There was insufficient evidence adduced at trial to establish that any
essential; element of the offense charged in Counts Three, Four, Five,
Six, Seven, and Eleven occurred in Cuyahoga County.
Offenses set forth in Counts Three, Four, Five and Six are allied offenses of
similar import and should have been merged for sentencing purposes.
Appellant was denied effective assistance of counsel in violation of
Amendments VI and XIV, United States Constitution; and Article I, Section
10, Ohio Constitution.
The trial court erred by imposing consecutive sentences.
On appeal, the Eighth District Court of Appeals affirmed the trial court as to the first four
assignments of error. (Id. at 125). However, the Court of Appeals sustained the fifth assignment of
error, remanding the case for a re-sentencing so that the trial court, “may determine whether the facts
and circumstances of the case warrant the imposition of consecutive sentences.” (Id.). At the resentencing, the trial court imposed the same sentence of 75.5 years in prison, and set forth the
appropriate circumstances that warrant the imposition of consecutive sentences. (Id. at 282).
Petitioner also filed a Notice of Appeal to the Supreme Court of Ohio where he again asserted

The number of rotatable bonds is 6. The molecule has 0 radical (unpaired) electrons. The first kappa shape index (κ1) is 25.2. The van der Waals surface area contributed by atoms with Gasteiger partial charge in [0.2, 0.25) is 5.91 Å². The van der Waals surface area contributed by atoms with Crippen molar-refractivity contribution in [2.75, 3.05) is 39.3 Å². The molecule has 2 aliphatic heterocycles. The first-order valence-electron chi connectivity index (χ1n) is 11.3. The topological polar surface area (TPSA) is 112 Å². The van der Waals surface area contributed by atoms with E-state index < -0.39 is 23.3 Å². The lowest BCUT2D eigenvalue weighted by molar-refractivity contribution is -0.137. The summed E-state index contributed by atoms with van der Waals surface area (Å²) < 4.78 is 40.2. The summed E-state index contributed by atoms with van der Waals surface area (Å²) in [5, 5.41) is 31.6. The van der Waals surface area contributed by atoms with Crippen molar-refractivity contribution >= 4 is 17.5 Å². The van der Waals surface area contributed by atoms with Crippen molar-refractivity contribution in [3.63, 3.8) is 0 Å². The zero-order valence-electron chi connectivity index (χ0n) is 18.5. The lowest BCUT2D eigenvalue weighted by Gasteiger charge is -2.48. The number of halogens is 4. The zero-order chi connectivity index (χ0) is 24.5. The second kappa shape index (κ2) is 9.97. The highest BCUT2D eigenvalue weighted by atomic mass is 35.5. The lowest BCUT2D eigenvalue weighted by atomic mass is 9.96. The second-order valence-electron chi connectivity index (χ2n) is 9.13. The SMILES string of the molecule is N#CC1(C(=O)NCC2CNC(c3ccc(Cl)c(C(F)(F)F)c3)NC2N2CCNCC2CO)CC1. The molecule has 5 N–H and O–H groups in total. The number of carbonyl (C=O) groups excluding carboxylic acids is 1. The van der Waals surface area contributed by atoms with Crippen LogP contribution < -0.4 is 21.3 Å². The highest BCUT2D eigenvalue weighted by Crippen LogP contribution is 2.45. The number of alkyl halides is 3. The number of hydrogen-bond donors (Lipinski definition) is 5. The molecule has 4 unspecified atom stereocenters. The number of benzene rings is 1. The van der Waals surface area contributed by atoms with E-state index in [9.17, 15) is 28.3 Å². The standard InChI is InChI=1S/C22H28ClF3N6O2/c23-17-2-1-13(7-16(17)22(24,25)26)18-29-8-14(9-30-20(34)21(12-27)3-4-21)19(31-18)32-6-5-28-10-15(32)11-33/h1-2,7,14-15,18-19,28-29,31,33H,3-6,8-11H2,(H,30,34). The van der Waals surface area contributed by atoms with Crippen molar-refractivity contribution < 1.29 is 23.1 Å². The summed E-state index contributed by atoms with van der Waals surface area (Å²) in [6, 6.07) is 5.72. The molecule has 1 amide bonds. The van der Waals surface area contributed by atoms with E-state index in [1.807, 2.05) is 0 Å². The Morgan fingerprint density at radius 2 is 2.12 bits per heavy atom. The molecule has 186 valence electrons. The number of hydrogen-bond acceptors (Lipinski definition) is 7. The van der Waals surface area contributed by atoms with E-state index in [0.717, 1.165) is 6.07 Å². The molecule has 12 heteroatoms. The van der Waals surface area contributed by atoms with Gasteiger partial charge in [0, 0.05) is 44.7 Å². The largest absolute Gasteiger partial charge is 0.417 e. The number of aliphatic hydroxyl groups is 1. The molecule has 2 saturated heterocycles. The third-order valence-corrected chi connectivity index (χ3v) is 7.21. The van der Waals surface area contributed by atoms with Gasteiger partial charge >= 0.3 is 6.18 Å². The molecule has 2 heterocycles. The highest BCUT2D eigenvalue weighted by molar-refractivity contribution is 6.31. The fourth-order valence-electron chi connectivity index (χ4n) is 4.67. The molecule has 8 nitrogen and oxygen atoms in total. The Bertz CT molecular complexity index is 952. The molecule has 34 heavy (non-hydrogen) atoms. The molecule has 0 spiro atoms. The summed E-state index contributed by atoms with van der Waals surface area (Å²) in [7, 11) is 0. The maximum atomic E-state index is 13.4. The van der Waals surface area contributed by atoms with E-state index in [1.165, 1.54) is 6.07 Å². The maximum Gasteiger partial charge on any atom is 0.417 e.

improper venue in violation of the Fourteenth Amendment to the U.S. Constitution. (Id. at 132). On
March 25, 2015, the Supreme Court of Ohio declined to accept jurisdiction of Petitioner’s appeal.
(Id. at 180).
On November 7, 2014, Petitioner filed an application pro se to re-open his appeal pursuant
to Ohio App. R. 26(B). (Id. at 181). Petitioner raised two assignments of error:
Ferrell was denied effective assistance of appellate counsel when counsel
failed to raise trial counsel’s failure to object to improper opinion testimony
by an expert witness, in violation of the Sixth and Fourteenth Amendments
to the United States Constitution, and Article One, Section 10 of the Ohio
The trial court erred by allowing a social worker to testify she believed the
complaining witness was a victim of sexual abuse in violation of due process
as guaranteed by the Fourteenth Amendment to the United States